Devon Island Expedition

Devon Island Expedition
This blog features educational updates on my Devon Island Expedition of July 14-20, 2007. Other sites:,

Sunday, August 31, 2008

US-Russian Relations

I'm back in Moscow for a few meetings this week. It's always nice to come back, having lived a second life here during the years of training for Expedition 10.

It's interesting to see the Russian news coverage of the continuing events in Georgia. Not surprisingly, it paints a different picture than western news coverage.

In thinking about this, it seems to me obvious in hindsight that this conflict was not about South Ossetia or Abkhazia. The West, led by the US has been working to bring Georgia and other former Soviet Satellite countries into NATO for some time now. It is easy to see how this would make Russian leaders uncomfortable. The Russians were sending the US and Europe a message with the invasion. Even though the invasion appears to have had a negative effect for Russia (driving countries like Poland and Ukraine into the arms of the US), the message was clear. I doubt the Russian leaders expected anything else.

The Soviet Union lost the cold war and the resulting Russian Federation had a difficult time getting on it's feet through the Yeltsin years. There is a national sense of resentment and Putin reestablished Russian pride in the population. Now, Russia is striving to again be seen as a superpower.

It is important to consider all sides in any situation. If we can understand how the other guy feels, we should be able to more effectively engage them and come to a solution. However, It is difficult to see how the current crisis might end well. Russia is a significant part of the world economy (the Russian stock market felt the pain of the invasion) and our space programs are inextricably linked for at least the next few years. The US Presidential candidates have to come across as being forceful and strong against Russia at least before the election.

Russia is flexing it's newfound muscles. There are calls in the US Congress to punish Russia. An effect of this might be the end of US astronauts flying aboard Russian Soyuz spacecraft. As soon as the Space Shuttle is retired in 2010, the US would then have no way to get astronauts into space. Members of Congress are now calling for an extension of the Space Shuttle, but this would be very expensive at this point, since the system has been going through a systematic dismantling since 2005.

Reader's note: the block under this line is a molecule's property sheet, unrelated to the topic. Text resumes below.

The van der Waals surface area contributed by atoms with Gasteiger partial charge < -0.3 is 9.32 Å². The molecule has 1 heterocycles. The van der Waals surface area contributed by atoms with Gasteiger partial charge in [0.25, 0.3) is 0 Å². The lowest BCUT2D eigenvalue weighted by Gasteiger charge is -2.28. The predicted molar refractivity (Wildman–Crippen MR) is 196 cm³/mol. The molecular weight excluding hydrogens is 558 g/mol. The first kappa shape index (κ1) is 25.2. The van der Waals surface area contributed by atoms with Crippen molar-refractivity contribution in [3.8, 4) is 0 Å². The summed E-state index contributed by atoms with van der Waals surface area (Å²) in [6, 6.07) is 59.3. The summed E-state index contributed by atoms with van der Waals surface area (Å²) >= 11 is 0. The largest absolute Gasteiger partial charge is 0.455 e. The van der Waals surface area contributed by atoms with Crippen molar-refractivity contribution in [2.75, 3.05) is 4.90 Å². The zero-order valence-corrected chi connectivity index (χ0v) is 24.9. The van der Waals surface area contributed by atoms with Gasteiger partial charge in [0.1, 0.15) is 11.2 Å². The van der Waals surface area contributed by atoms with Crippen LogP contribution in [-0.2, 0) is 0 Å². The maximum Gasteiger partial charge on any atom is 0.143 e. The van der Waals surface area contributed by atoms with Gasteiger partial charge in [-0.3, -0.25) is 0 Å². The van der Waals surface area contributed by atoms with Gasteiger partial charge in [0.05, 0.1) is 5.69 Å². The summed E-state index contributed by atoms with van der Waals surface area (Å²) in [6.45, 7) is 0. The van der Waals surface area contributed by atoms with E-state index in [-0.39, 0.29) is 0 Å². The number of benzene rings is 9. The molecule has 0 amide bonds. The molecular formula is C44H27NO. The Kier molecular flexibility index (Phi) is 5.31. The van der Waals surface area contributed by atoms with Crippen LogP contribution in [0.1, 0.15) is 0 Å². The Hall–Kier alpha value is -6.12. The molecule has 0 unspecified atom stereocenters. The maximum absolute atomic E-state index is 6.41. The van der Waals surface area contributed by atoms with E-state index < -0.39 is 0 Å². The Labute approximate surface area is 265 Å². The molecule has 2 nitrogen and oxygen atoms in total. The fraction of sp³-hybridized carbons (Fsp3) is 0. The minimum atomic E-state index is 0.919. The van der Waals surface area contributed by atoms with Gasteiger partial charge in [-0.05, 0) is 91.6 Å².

The US has backed itself into a corner on this one. How do we get out of it? I don't think anyone really wants a return to the cold war. But, stay tuned, that may be the result.

Leroy Chiao

Wednesday, August 13, 2008

Georgia on My Mind

Recent Georgian and Russian military action have me thinking about the region. Strategically vital (oil pipeline), a convenient friend for the US (good way to poke Russia, having Georgia threaten to join NATO) and a historically volatile ethnic region (the Caucasus) all added up to create the situation for the current conflict in the region.

Russia will no doubt withdraw, having taught the Georgians a "lesson." I don't think they are foolish enough to want to occupy Georgia (do you remember Afghanistan?).

Was Southern Ossetia really worth going to war over? Remember that World War One started in tiny Serbia, when Austrian Archduke Francis Ferdinand was assasinated there. When tensions are high, it just takes one final spark to ignite the fire.